For many patients, the relationship between insurance companies and healthcare providers is murky. They are either unaware of the system hospitals and insurance use to negotiate healthcare costs, or they misunderstand the process.
People often believe that hospitals charge a standard rate for procedures and medications. They think that, following their treatment, insurance companies provide coverage for treatment and any remaining charges become the responsibility of the patient. In truth, the connection between insurance companies and healthcare providers is much more complex.
The cost of care is far from uniform. In an NPR article, Dr. Ezekial Emanuel said that there are more than six different costs for a hospital stay. These discrepancies are the result of price negotiations between insurance companies and healthcare providers. While each hospital has a standard price for treatment (found in their master list of charges), this figure is relatively arbitrary. When it comes time to pay for your treatment, insurance companies use the hospital’s master list amount as a baseline before negotiating a lower price with the healthcare provider.
How it affects you
While the current system sounds good at first, a MarketWatch article claims that it does not necessarily serve the patient’s best interest. Believe it or not, insurance companies actually benefit from the initial, outlandish treatment fees. After insurance groups and healthcare providers agree on a new, lower price, patients only get to see the end result of these negotiations.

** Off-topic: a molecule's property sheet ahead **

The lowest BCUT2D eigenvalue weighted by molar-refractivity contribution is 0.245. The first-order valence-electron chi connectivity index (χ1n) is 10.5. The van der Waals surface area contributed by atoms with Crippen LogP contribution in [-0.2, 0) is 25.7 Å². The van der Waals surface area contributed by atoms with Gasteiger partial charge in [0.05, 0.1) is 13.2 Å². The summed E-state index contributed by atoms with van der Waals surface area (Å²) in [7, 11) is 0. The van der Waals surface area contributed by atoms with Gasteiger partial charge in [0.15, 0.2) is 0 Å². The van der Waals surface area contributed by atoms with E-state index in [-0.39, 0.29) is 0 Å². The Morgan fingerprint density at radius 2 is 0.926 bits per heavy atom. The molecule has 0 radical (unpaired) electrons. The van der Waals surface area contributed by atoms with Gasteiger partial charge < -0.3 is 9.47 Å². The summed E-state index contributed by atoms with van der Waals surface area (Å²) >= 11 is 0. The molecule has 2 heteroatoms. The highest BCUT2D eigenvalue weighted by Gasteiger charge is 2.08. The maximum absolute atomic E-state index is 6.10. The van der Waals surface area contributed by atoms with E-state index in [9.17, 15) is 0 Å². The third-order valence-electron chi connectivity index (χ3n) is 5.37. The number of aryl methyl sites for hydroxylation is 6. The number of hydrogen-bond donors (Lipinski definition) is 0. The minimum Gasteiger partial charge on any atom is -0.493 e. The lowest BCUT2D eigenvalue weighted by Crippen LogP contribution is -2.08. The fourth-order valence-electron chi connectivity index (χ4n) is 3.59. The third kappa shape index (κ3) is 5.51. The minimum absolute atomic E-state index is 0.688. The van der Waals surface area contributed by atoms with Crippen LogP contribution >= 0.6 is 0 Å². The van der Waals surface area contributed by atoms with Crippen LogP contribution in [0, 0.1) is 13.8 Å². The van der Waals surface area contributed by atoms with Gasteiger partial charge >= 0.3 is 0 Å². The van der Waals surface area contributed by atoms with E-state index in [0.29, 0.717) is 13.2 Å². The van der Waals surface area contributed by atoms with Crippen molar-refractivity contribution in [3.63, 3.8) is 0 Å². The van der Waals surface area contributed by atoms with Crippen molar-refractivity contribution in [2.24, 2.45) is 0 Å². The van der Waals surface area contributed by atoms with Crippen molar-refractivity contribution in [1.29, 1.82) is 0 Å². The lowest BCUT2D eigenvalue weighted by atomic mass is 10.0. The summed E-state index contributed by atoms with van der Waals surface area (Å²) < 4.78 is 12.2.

When patients compare the original treatment price and the discount, insurance companies seem like superheroes. J.B. Silvers, a former CEO and author of the MarketWatch article, explains that this large discount is what insurance companies and providers want patients to focus on. Although, it is important to note that the initial provider charge and even the negotiated discount are largely arbitrary, as prices vary from year to year and depend heavily on data from insurance claims. This makes it difficult for patients to determine the actual cost of care.
According to Healthcare Consultants Incorporated, the true cost is nearly impossible to deduce because data is often missing from the negotiated rate. Without these missing links, how can patients determine their actual price of care? The healthcare billing system is imperfect to say the least, but you can take certain steps to ensure that your medical bills are accurate and that you are not overpaying for treatment.